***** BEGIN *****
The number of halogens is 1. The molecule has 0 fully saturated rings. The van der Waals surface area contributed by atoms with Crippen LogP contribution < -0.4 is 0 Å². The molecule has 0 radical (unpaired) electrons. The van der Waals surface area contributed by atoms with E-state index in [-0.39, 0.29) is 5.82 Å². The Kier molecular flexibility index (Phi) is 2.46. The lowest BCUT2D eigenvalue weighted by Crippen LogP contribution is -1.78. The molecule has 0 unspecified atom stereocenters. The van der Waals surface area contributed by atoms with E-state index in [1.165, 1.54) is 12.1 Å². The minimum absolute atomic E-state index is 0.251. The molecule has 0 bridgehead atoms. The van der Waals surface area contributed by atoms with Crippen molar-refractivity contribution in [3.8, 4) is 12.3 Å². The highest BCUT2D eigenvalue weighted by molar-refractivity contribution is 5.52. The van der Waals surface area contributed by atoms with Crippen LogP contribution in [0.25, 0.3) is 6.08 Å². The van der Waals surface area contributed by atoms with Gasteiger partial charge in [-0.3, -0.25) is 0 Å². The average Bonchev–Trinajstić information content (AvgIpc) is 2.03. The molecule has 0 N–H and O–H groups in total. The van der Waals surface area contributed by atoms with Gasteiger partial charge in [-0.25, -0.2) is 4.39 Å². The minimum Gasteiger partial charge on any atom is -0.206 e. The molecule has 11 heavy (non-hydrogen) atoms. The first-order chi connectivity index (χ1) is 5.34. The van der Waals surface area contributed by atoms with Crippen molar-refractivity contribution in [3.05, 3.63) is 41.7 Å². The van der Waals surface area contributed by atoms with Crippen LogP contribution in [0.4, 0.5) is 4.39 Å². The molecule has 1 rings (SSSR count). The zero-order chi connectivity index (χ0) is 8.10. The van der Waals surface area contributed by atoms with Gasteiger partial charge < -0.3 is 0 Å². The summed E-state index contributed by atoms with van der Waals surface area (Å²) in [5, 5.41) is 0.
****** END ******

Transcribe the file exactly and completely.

The number of halogens is 1. The molecule has 0 fully saturated rings. The van der Waals surface area contributed by atoms with Crippen LogP contribution < -0.4 is 0 Å². The molecule has 0 radical (unpaired) electrons. The van der Waals surface area contributed by atoms with E-state index in [-0.39, 0.29) is 5.82 Å². The Kier molecular flexibility index (Phi) is 2.46. The lowest BCUT2D eigenvalue weighted by Crippen LogP contribution is -1.78. The molecule has 0 unspecified atom stereocenters. The van der Waals surface area contributed by atoms with E-state index in [1.165, 1.54) is 12.1 Å². The minimum absolute atomic E-state index is 0.251. The molecule has 0 bridgehead atoms. The van der Waals surface area contributed by atoms with Crippen molar-refractivity contribution in [3.8, 4) is 12.3 Å². The highest BCUT2D eigenvalue weighted by molar-refractivity contribution is 5.52. The van der Waals surface area contributed by atoms with Crippen LogP contribution in [0.25, 0.3) is 6.08 Å². The van der Waals surface area contributed by atoms with Gasteiger partial charge in [-0.3, -0.25) is 0 Å². The average Bonchev–Trinajstić information content (AvgIpc) is 2.03. The molecule has 0 N–H and O–H groups in total. The van der Waals surface area contributed by atoms with Gasteiger partial charge in [-0.25, -0.2) is 4.39 Å². The minimum Gasteiger partial charge on any atom is -0.206 e. The molecule has 11 heavy (non-hydrogen) atoms. The first-order chi connectivity index (χ1) is 5.34. The van der Waals surface area contributed by atoms with Crippen molar-refractivity contribution in [3.05, 3.63) is 41.7 Å². The van der Waals surface area contributed by atoms with Crippen LogP contribution in [0.4, 0.5) is 4.39 Å². The molecule has 1 rings (SSSR count). The zero-order chi connectivity index (χ0) is 8.10. The van der Waals surface area contributed by atoms with Gasteiger partial charge < -0.3 is 0 Å². The summed E-state index contributed by atoms with van der Waals surface area (Å²) in [5, 5.41) is 0.